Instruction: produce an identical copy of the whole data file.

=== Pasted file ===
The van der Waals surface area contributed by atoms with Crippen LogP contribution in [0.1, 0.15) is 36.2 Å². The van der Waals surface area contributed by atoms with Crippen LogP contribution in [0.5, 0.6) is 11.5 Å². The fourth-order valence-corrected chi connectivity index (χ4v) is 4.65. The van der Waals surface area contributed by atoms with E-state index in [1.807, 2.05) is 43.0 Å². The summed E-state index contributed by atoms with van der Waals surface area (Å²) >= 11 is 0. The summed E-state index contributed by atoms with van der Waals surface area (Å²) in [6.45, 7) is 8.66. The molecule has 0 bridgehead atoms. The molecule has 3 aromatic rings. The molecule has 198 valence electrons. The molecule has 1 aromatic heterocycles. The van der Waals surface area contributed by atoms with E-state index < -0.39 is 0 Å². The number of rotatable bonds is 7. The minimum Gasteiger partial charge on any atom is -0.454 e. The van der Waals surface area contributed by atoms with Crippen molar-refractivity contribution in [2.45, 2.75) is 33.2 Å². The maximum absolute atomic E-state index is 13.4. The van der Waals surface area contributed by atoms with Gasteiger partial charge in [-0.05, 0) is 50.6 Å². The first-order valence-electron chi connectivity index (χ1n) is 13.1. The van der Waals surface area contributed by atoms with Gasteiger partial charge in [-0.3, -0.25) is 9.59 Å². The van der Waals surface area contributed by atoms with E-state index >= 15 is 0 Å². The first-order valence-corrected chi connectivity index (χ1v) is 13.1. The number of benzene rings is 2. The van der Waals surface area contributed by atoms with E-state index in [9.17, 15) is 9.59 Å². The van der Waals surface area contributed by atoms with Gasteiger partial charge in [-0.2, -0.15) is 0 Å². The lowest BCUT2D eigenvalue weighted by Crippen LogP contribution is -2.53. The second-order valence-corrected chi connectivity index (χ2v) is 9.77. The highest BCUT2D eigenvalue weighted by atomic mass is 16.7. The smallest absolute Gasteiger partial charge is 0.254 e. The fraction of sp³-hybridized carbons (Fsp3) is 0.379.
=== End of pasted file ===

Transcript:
The van der Waals surface area contributed by atoms with Crippen LogP contribution in [0.1, 0.15) is 36.2 Å². The van der Waals surface area contributed by atoms with Crippen LogP contribution in [0.5, 0.6) is 11.5 Å². The fourth-order valence-corrected chi connectivity index (χ4v) is 4.65. The van der Waals surface area contributed by atoms with E-state index in [1.807, 2.05) is 43.0 Å². The summed E-state index contributed by atoms with van der Waals surface area (Å²) >= 11 is 0. The summed E-state index contributed by atoms with van der Waals surface area (Å²) in [6.45, 7) is 8.66. The molecule has 0 bridgehead atoms. The molecule has 3 aromatic rings. The molecule has 198 valence electrons. The molecule has 1 aromatic heterocycles. The van der Waals surface area contributed by atoms with E-state index < -0.39 is 0 Å². The number of rotatable bonds is 7. The minimum Gasteiger partial charge on any atom is -0.454 e. The van der Waals surface area contributed by atoms with Crippen molar-refractivity contribution in [2.45, 2.75) is 33.2 Å². The maximum absolute atomic E-state index is 13.4. The van der Waals surface area contributed by atoms with Gasteiger partial charge in [-0.05, 0) is 50.6 Å². The first-order valence-electron chi connectivity index (χ1n) is 13.1. The van der Waals surface area contributed by atoms with Gasteiger partial charge in [-0.3, -0.25) is 9.59 Å². The van der Waals surface area contributed by atoms with E-state index >= 15 is 0 Å². The first-order valence-corrected chi connectivity index (χ1v) is 13.1. The number of benzene rings is 2. The van der Waals surface area contributed by atoms with E-state index in [9.17, 15) is 9.59 Å². The van der Waals surface area contributed by atoms with Gasteiger partial charge in [-0.2, -0.15) is 0 Å². The lowest BCUT2D eigenvalue weighted by Crippen LogP contribution is -2.53. The second-order valence-corrected chi connectivity index (χ2v) is 9.77. The highest BCUT2D eigenvalue weighted by atomic mass is 16.7. The smallest absolute Gasteiger partial charge is 0.254 e. The fraction of sp³-hybridized carbons (Fsp3) is 0.379.